Hockey will no doubt look different this year

Hockey will no doubt look different this year than it did in January, 2020, before the COVID-19 pandemic affected schools and extracurricular activities.

When South Burlington students returned to school on Monday, they didn’t just get to get back in the classroom — they got to hit the ice, snow and courts as well.

Gov. Phil Scott announced Dec. 22 that high schools teams could begin non-contact practices, giving local schools the chance to get ready for a slow start to the winter season.

The order, which allowed teams to begin skills, strength and conditioning practices, allowed such activities to begin on Tuesday, Dec. 26.

“I think everyone was kind of surprised that we received that announcement on our holiday break,” said Mike Jabour, South Burlington’s student activities director. “We prepped prior to the announcement, meeting with our coaches and having expectations, being ready and prepared for everything.”

With the surprise announcement, Jabour decided to delay the official start of the season for the Wolves until Monday, when schools returned from the winter break. That gave coaches and athletes the time needed to prepare for a non-contact start.

“Our coaches have been designing practice plans over the past week,” Jabour said. “It’s non-contact, socially-distanced drills that they will be running. It’s one person every 200 feet and our gym is about 6,000 square feet. So that gives us 25 people out that are allowed in the gym.”

Coaches and players will have to wear masks and complete daily health screenings to participate in practice.

While outdoor sports like Nordic and alpine skiing will be set to go from the start, ice hockey and basketball will have to adjust their early season practices to fit into the new guidelines — something Jabour said the coaches are prepared to do.

“You’ve just gotta get creative to make sure that the drills that you do either you’re working on shooting, dribbling, passing drills for hockey, skating drills,” Jabour said. “I think there is surprisingly a lot that you can do with the no-contact, socially-distanced.”

Jabour did specify that there would be no tryouts during the no-contact practices but they would count towards the required 10 practices, so that teams could jump into games quickly if they get the all clear.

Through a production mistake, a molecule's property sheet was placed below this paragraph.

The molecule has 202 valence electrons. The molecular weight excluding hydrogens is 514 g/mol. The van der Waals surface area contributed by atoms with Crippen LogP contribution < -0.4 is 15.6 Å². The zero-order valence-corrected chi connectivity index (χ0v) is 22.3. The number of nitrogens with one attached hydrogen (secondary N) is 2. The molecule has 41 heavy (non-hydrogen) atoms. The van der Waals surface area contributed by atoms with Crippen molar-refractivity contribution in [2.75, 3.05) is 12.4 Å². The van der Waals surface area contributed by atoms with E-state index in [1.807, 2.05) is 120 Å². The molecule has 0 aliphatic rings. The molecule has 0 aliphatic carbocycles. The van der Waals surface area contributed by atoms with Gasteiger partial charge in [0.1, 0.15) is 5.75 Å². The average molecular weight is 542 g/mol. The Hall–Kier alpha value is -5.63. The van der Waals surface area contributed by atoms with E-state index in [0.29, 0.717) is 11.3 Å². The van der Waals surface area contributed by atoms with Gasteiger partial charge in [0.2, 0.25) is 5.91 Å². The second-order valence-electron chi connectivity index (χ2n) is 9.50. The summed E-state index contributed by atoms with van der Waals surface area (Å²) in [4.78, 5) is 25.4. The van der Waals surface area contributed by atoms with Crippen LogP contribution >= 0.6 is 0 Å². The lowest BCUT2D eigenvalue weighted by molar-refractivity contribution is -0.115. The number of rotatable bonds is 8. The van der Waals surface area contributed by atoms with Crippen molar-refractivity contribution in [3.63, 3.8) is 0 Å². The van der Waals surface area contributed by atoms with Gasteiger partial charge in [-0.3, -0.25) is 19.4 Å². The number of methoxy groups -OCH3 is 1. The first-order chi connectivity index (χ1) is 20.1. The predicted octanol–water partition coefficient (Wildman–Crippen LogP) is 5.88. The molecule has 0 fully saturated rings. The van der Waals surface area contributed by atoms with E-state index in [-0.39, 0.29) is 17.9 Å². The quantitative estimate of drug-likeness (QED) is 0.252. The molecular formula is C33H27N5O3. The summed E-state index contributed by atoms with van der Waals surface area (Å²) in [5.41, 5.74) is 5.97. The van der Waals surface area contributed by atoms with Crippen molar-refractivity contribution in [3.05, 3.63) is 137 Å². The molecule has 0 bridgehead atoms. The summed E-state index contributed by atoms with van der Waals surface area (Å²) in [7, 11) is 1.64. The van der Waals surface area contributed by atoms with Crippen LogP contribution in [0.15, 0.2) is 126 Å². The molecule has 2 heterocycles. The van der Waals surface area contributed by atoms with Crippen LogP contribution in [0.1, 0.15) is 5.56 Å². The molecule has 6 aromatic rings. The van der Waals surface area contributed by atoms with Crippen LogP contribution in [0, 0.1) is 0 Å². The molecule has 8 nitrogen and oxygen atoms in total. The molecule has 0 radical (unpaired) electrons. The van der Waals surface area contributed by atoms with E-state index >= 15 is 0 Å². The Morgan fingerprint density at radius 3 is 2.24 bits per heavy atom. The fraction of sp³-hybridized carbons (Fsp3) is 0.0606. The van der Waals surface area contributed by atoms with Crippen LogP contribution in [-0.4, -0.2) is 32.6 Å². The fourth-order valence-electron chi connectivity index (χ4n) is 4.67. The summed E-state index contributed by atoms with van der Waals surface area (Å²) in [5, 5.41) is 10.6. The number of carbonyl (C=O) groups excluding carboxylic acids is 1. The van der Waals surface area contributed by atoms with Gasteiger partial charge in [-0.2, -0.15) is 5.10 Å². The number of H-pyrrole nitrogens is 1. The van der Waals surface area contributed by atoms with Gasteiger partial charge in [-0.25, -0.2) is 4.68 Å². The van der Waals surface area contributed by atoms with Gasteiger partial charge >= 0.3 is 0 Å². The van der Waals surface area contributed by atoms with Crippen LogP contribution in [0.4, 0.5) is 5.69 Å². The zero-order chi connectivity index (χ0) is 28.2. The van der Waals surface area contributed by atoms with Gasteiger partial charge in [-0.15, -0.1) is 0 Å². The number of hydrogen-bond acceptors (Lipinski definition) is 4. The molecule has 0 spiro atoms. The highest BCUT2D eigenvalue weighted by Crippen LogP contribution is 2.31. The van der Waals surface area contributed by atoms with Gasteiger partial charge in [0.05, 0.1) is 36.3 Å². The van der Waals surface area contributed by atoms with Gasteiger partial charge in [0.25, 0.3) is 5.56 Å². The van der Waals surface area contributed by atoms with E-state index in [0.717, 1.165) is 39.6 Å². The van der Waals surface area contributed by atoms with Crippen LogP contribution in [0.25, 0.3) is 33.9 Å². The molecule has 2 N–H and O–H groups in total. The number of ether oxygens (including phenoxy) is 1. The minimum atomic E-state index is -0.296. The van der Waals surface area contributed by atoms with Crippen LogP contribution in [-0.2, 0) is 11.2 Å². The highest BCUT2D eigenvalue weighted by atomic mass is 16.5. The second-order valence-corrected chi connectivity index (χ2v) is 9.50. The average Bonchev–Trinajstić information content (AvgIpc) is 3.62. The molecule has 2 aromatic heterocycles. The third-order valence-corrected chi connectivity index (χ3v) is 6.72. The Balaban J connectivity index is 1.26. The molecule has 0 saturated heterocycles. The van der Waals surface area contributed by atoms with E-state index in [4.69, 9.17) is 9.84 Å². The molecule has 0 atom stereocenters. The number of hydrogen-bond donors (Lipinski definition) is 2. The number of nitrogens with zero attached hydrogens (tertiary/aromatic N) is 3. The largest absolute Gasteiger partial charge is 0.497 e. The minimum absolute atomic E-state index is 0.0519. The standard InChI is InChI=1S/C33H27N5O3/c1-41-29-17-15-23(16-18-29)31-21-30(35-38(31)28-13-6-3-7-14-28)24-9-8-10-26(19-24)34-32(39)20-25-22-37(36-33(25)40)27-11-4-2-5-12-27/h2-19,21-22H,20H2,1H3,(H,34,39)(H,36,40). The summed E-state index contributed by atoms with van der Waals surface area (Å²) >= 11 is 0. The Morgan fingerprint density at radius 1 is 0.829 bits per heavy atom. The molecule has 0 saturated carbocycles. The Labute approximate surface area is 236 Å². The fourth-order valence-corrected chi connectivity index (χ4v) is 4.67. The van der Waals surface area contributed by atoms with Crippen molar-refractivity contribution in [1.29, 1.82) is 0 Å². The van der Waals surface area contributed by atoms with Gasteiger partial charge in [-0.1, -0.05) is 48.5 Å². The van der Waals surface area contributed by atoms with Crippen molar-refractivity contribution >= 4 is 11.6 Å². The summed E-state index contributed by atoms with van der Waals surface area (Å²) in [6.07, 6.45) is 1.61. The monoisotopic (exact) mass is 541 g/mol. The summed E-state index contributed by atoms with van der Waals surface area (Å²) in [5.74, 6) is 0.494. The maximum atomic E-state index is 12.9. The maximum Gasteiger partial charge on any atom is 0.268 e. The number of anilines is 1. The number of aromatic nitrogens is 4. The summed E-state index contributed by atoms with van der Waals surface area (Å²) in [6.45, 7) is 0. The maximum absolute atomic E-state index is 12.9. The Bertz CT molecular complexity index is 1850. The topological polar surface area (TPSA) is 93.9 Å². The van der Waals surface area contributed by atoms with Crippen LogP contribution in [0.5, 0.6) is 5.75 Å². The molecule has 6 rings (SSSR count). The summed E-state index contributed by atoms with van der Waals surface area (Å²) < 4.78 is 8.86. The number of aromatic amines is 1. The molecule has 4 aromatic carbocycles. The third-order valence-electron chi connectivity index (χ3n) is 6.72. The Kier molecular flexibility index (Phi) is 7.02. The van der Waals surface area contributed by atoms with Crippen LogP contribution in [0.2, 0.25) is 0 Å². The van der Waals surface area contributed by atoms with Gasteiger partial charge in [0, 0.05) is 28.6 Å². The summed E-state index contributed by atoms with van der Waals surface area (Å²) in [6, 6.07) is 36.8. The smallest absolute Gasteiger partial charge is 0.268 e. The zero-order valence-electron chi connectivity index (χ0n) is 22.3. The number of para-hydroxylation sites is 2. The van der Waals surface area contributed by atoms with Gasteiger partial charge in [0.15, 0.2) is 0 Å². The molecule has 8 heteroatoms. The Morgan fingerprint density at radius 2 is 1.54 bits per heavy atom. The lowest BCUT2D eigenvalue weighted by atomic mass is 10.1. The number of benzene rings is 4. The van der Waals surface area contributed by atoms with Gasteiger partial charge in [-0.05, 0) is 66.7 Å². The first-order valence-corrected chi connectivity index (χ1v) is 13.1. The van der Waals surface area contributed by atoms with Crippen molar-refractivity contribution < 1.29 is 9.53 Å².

“We have scheduled games starting on Jan. 11,” Jabour said. “We’re going to keep that date. Being ready to play games by the 11th is probably a long shot. But we have games scheduled that week and if it gets pushed back, they will just either push back those games or cancel those games.”

Jabour said the games remain on the schedule so that the sports activities team can be ready to go as soon as they get the official go-ahead to start — something that helped in the fall when the schools received that they could start games on a Tuesday and had everyone out on the fields later that week.

When games do resume, spectators will not be allowed at any of the events and Jabour said the school is all set to film every game — varsity and junior varsity — so that parents and families can watch from home.

“We are fully equipped and ready to broadcast games,” Jabour said. “We’re ready to rock and roll the moment that we get to go ahead.”

(0) comments

Welcome to the discussion.

Keep it clean. Please avoid obscene, vulgar, lewd, racist or sexual language.
Don't threaten. Threats of harming another person will not be tolerated.
Be truthful. Don't knowingly lie about anyone or anything.
Be nice. No racism, sexism or any sort of -ism that is degrading to another person.
Be proactive. Use the "Report" link on each comment to let us know of abusive posts.
Share with us. We'd love to hear eyewitness accounts, the history behind an article.